J.D. gets Trumped

Journalist and Toronto native John Roberts, who began his career as J. D. Roberts on Citytv and MuchMusic, heads back to the Washington to cover American President Donald Trump’s administration for Fox News


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What’s the big challenge with the new gig?
What’s interesting: I’ve done the White House before, and I’ve done research on how to do the job. I’ve spent seven years there, so I know all about the inner workings of the federal government, from budgets to military, so I don’t have to do any work there. The hardest part of the job is going to be relocation. And looking for homes is my second least favourite thing to do right behind wrapping Christmas presents.

Have you started that process?
I definitely have to do that. I haven’t done it. My wife has actually gone on one house-hunting trip so far, and I’m actually meeting her in D.C. on Friday to look at some places on the weekend.

Are you worried about what might happen under President Trump?
Personally, I’m not worried in the least. People look at Donald Trump and they see a person who is not cast in a political mould, and he is the antithesis of the establishment politicians. I’ve covered this guy for a long time. I’ve known him for a long time. And I’ve seen the people who he is bringing in to talk to him. For example, the roundtable from the tech industry, most of whom actively helped campaign against him. I really do think his intentions are in the right place...

I was going to say, Peter Mansbridge is retired this year. There might be an opening?
I was just given a fabulous job with a front row seat to history in what will be the most predominant news story for the next four years, and I’m thrilled So thanks, but I’m not looking for anything right now. 

So you think the concerns are overblown?
Donald Trump is the president-elect of the most powerful country in the world, and he becomes the de facto most powerful person in the world, and I think that people need to give him a bit of a chance. If he doesn’t deliver, in four years, vote him out of office. All these machinations to delegitimize his presidency, in the larger picture, only serve to hurt the country. Someone is elected president. It is incumbent upon the people of the nation to give them a chance. Clearly, some people will never accept him, but if people actively oppose everything, the country will never move forward in a positive direction.

He hasn’t mentioned much about our little country up here?
It’s like your next door neighbourhood: you’re always going to have a relationship with your neighbour. You might have an argument once in a while over where the fence is or the fact that his dog barks late at night, but that relationship is always going to be there. Typically, the first visit of an incoming president is to Canada. I don’t know if that will happen this time as he’s really breaking the mould of what presidents are expected to do.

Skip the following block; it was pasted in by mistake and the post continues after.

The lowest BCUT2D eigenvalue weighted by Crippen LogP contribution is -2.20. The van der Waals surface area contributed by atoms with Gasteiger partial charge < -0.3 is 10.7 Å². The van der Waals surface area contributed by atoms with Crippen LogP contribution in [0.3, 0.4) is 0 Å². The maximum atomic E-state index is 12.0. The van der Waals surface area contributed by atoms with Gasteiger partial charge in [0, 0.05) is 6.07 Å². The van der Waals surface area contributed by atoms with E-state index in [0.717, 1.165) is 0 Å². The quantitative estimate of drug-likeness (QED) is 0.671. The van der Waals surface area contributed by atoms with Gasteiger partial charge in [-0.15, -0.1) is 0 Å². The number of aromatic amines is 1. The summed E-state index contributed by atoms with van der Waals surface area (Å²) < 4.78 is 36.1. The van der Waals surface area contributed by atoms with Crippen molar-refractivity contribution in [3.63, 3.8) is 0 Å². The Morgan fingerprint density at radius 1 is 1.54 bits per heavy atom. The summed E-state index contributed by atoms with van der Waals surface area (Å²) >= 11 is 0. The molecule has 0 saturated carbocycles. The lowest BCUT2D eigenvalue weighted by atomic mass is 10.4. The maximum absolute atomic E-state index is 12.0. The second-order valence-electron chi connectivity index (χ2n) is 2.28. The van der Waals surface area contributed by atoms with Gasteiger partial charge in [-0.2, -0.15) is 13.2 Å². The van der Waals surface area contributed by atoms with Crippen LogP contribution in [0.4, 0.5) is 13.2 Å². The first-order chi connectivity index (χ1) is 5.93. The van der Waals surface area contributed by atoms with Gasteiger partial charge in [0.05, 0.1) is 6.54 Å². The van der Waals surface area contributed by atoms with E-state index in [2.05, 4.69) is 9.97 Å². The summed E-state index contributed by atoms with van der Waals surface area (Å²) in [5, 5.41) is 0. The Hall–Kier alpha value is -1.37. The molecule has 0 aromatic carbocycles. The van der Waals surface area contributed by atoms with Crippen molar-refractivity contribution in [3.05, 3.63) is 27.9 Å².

So what surprised you the most regarding the election in 2016?
I didn’t think going into election that Trump really had a great chance at winning. I thought he’d win Florida. I thought he’d probably win North Carolina and had a decent chance of winning Ohio, but I did not think he’d win Michigan, I never thought he’d win Wisconsin or Pennsylvania. And that just goes to show the idea of the underground Trump voter, that completely disaffected person, was out there and out there to a degree I don’t even think the Trump camp realized.

What is the big difference between an election in Canada and one there?
It’s interesting because it is not just a political process in the U.S. It’s a money-maker. There are so many people whose livelihood depends on a long campaign whether you are talking about political operatives, campaign managers over all the 50 states or the TV, radio and publications who make oodles and oodles of money running ads. Politics is a big business down here.

What do you miss most about Toronto?
The multicultural aspect of the city. I really love the fact that I could go to all of these different neighbourhoods and can have all these people who come from so many different places around the world, and they are not expected to change their way of life just because they have moved to a different country. 

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Ron Johnson is the editor of Post City Magazines. Follow him on Twitter @TheRonJohnson.

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